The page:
5 tablespoons vegetable oil, divided
1/2 pound andouille or other smoked sausage, cut into 1/4-inch cubes (I used beef smoked sausage because that is all I could find)
1 (2 1/2- to 3-pound) chicken, cut up (I am a big fan of chicken thighs - they are cheap and sooo much more flavorful than boring old chicken breasts)
1 1/2 quarts water
1/3 cup all-purpose flour
1 cup chopped onion
1 cup chopped celery
1 cup chopped green pepper
2 cloves garlic, minced
2 bay leaves
1/2 teaspoon dried thyme
2 teaspoon hot sauce
1/4 teaspoon salt
1/8 teaspoon freshly ground black pepper
1/2 cup chopped green onion
1/2 can whole tomatoes, drained and squeezed
handful of frozed diced okra
2 tablespoons chopped fresh parsley (I didn't have any, so I just skipped this)
Hot cooked rice


Heat 2 tablespoons of the oil in a heavy Dutch oven over medium-high heat; add sausage and cook until browned, about 7 minutes. Remove with slotted spoon and set aside.


Add chicken pieces to pot and cook until golden brown, about 10 minutes, turning occasionally. As mentioned in ingredients, you can use chicken pieces, but I prefer just thighs. They are perfect for this gumbo.
See? All nice and brown.





Add water and bring to a boil; cover, reduce heat to simmer, and cook until chicken is tender, about 30 minutes.Remove chicken from pot and cool slightly. Remove meat from bones, discarding skin and bones; shred meat into small pieces and set aside.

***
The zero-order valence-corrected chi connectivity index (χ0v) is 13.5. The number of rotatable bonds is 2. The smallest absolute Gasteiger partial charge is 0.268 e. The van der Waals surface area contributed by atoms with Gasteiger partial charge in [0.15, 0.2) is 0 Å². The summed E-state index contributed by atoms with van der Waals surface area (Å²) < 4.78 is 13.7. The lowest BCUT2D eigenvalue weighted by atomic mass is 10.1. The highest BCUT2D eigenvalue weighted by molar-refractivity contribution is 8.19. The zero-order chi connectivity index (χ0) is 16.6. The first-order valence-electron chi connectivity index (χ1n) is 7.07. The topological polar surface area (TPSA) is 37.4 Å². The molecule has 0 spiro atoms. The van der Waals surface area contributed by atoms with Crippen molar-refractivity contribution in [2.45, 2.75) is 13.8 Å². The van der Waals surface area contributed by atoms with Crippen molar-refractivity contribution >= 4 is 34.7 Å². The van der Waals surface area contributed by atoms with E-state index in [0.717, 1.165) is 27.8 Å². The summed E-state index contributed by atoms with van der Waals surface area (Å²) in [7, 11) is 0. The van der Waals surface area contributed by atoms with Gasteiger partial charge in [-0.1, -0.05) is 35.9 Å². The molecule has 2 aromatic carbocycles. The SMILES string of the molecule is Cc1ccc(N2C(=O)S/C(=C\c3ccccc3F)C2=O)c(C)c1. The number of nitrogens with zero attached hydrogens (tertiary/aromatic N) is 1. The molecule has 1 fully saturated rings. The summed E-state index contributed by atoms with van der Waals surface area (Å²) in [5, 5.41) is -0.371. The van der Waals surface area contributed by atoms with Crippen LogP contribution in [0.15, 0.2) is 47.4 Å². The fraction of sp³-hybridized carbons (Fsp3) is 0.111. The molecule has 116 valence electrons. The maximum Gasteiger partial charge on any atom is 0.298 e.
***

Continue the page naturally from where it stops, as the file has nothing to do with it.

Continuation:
Now, time for the roux. Go to the bathroom and then pour a glass of wine. You'll be here for a while.



In a skillet over medium heat, mix remaining 3 tablespoons oil with flour and cook, stirring constantly, until roux turns dark brown, about 30 minutes.



This is how it looks in the beginning:





After 15 minutes:



The final product: a nice dark brown roux:





Now don't be an idiot like me and try to turn around and watch tv while making the roux. I now have lovely second degree burns on 2 of my fingers. Of course, there was no time for a pity party, or else I might have burned the roux!



Add onion, celery, green pepper, and garlic and cook 10 minutes or until vegetables are tender.



Add mixture to Dutch oven along with bay leaves, thyme, hot sauce, salt, and pepper. Bring to a boil, reduce heat, and simmer uncovered for 45 minutes. Add chicken and sausage and simmer 15 minutes longer.



When you have about 7 minutes left, throw in a handful of frozen okra. Don't put it in any earlier or it will get all slimy....ewww.







Remove from heat and stir in green onion and parsley; adjust seasoning if needed. Let gumbo stand 10 to 15 minutes. To serve, mound about 1/3 cup rice in each soup bowl, then ladle about 1 cup gumbo around rice.



Oh yeah, at some point, you should have cooked some rice. I listed some of my favorite additions to flavor gumbo below. I have a love for all things spicy, so if I am serving this to anyone besides myself...and you should - it's so good - I usually keep it pretty tame and let each person add extras as they see fit. Since I used okra, it natually thickens the gumbo, so file isn't really necessary...but if you decided to omit, you might need it.



Look how pretty? And soooo good.And like I meant, LUCKY! Congratulations New Orleans Saints, Superbowl XLIV Champs!